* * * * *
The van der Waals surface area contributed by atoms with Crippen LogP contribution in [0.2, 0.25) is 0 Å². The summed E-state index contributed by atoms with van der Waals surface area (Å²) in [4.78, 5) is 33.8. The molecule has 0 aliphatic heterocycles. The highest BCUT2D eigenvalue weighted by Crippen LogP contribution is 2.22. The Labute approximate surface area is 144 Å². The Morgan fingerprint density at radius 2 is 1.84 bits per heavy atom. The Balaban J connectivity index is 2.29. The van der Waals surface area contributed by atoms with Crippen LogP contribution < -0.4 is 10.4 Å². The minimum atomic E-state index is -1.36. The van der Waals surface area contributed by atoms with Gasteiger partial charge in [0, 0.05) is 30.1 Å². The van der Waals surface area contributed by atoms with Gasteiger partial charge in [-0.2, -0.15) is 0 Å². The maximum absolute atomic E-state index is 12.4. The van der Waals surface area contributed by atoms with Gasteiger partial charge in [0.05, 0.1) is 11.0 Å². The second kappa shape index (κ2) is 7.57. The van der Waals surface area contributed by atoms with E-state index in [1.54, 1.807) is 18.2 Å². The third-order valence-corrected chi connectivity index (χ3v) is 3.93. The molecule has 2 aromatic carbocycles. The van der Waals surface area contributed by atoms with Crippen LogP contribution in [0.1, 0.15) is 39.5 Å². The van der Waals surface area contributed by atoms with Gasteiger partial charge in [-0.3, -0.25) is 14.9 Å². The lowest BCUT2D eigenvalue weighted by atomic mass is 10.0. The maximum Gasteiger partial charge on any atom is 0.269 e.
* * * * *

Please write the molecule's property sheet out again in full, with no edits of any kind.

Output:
The van der Waals surface area contributed by atoms with Crippen LogP contribution in [0.2, 0.25) is 0 Å². The summed E-state index contributed by atoms with van der Waals surface area (Å²) in [4.78, 5) is 33.8. The molecule has 0 aliphatic heterocycles. The highest BCUT2D eigenvalue weighted by Crippen LogP contribution is 2.22. The Labute approximate surface area is 144 Å². The Morgan fingerprint density at radius 2 is 1.84 bits per heavy atom. The Balaban J connectivity index is 2.29. The van der Waals surface area contributed by atoms with Crippen LogP contribution < -0.4 is 10.4 Å². The minimum atomic E-state index is -1.36. The van der Waals surface area contributed by atoms with Gasteiger partial charge in [0, 0.05) is 30.1 Å². The van der Waals surface area contributed by atoms with Gasteiger partial charge in [-0.2, -0.15) is 0 Å². The maximum absolute atomic E-state index is 12.4. The van der Waals surface area contributed by atoms with Gasteiger partial charge in [0.05, 0.1) is 11.0 Å². The second kappa shape index (κ2) is 7.57. The van der Waals surface area contributed by atoms with E-state index in [1.54, 1.807) is 18.2 Å². The third-order valence-corrected chi connectivity index (χ3v) is 3.93. The molecule has 2 aromatic carbocycles. The van der Waals surface area contributed by atoms with Crippen LogP contribution in [0.1, 0.15) is 39.5 Å². The van der Waals surface area contributed by atoms with Gasteiger partial charge in [-0.3, -0.25) is 14.9 Å². The lowest BCUT2D eigenvalue weighted by atomic mass is 10.0. The maximum Gasteiger partial charge on any atom is 0.269 e.